Reed Adelson, owner of the American restaurant Virginia’s, was trained by the best in the industry. He learned about wine at Bern’s Steak House in Tampa, interned at Charlie Trotter’s in Chicago, then returned to his Manhattan roots to work under Jean-Georges to open the Mark Hotel, and finally worked at Locanda Verde. Riding in a car with industry legends Daniel Boulud and Thomas Keller, he was presented with the answer to his doubts about working in the restaurant business, "If this is what you’re passionate about, there is nothing else you can do. It’s more of a vocation than a job choice. "Reed brought all of this expertise to open his first restaurant in 2015. Named for his mom, Virginia’s has become known for its burger, with bone marrow aioli, cabot cheddar, and house-made pickles, but there are more sophisticated dishes that deserve equal praise including the wild king salmon with red cabbage slaw and golden beet puree. Reed focuses on consistency for his menu, with a few seasonal dishes, such as the corn ravioli with fontina cheese and crispy shallots. With his eye on the future, Reed is contemplating moving a little closer to the city’s center, while admitting, "there’s something romantic about the side streets. "
Kenkeleba Garden, named for an African healing plant, is simply magical. We followed the densely forested greenery around to the back, arriving at a clearing that transported us to another world far from the hustle and bustle of Manhattan. We were completely surprised when we landed in front of the sculpture garden, which is only visible from 3rd Street. From large African sculptures to collections of scraps or bricolage, a specialty of the Lower East Side art scene, we could not help but linger before doubling back and re-emerging onto the concrete sidewalks of 2nd Street. It was not until many months later, when we had the pleasure of meeting Joe Overstreet and his wife, Corinne Jennings, that we learned that this is affiliated with their gallery next door, Kenkeleba House. It is their life-long dream to someday use these grounds to build a museum that would house their massive collection of African-American art. It has an entrance on both 2nd Street and 3rd,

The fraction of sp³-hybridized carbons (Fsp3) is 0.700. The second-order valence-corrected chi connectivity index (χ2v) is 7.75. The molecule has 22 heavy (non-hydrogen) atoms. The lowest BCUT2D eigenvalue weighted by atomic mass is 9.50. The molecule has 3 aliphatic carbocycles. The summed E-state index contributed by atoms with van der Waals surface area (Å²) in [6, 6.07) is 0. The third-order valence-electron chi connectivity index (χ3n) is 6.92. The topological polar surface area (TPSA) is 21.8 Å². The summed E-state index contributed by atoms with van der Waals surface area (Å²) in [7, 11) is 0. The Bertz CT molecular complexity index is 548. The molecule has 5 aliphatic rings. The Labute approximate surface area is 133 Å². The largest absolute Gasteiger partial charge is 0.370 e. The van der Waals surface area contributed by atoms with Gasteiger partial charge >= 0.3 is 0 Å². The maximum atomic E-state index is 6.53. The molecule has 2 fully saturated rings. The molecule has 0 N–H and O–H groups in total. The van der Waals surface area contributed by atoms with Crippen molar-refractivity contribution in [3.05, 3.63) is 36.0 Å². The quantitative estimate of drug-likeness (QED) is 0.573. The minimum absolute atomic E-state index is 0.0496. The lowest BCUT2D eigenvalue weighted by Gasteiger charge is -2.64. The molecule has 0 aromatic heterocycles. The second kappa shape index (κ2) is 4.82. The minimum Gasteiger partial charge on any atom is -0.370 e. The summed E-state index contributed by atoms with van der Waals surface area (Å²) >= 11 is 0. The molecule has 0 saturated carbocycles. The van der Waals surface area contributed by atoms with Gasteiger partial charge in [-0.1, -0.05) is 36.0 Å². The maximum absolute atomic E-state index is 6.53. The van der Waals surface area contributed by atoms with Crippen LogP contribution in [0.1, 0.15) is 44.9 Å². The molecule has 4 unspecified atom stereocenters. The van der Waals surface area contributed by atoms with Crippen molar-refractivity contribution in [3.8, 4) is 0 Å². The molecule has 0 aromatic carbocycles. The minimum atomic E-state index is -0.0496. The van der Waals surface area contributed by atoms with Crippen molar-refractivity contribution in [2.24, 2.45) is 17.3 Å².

Book Club isn’t just for the suburbs anymore — as a new bookshop, bar and coffeehouse gives East Village denizens and beyond a new place to pore over and pour over their favorite reads. Married proprietors Erin Neary and Nat Esten, East Village residents themselves, had longed for an independent bookstore to serve the Alphabet City area, they told the Manhattan Sideways team when we popped in to see dozens of happy customers enjoying a read and a latte one sunny Friday morning. “We always thought that the neighborhood needed another bookstore, ” said Erin, “and we also kept wondering, ‘Wouldn't it be so cool if you could drink wine while you were shopping for books? ’” They decided not only to open a bookstore and bar, but to additionally add in the day-to-night-element of coffee into the mix. While both Erin and Nat had worked in hospitality before, bookselling was new to them. “I started doing research in 2017 and worked with the American Booksellers Association’s consulting program to help new bookstores get off the ground, ” said Erin. “I met with them as well as other bar owners and bookstore owners in the neighborhood and did as much research as I could without actually doing it. ” The duo launched Book Club in November 2019, enjoying an enthusiastic community reception until COVID-19 forced them to pivot. “Nate started doing bike deliveries — as many as 20 miles a day! ” Erin told us. “He’d go out to Harlem to drop off books and then all the way out to Bushwick — so a lot of people learned about the store that way. ”Once they were able to reopen to the public, Book Club forged full steam ahead in engaging the community in “book club”-esque events — from author talks to poetry readings to creative writing workshops, with additional unique offerings like an adult spelling bee and a “drink and draw” sketching class. They’ve also recently received their full liquor license, and plan to roll out literary-themed cocktails like an In Cold Bloody Mary or the Murder on the Orient Espresso Martini, Erin told us. More than anything, she added, she enjoyed having customers back in the store to guide them toward their next favorite book. “Our staff are not just really good baristas, but they’re avid readers as well. So between myself and the rest of the team, we have a really good handle on the books here — it’s fun to be able to curate not just what we stock, but to get the right book into someone’s hands. ”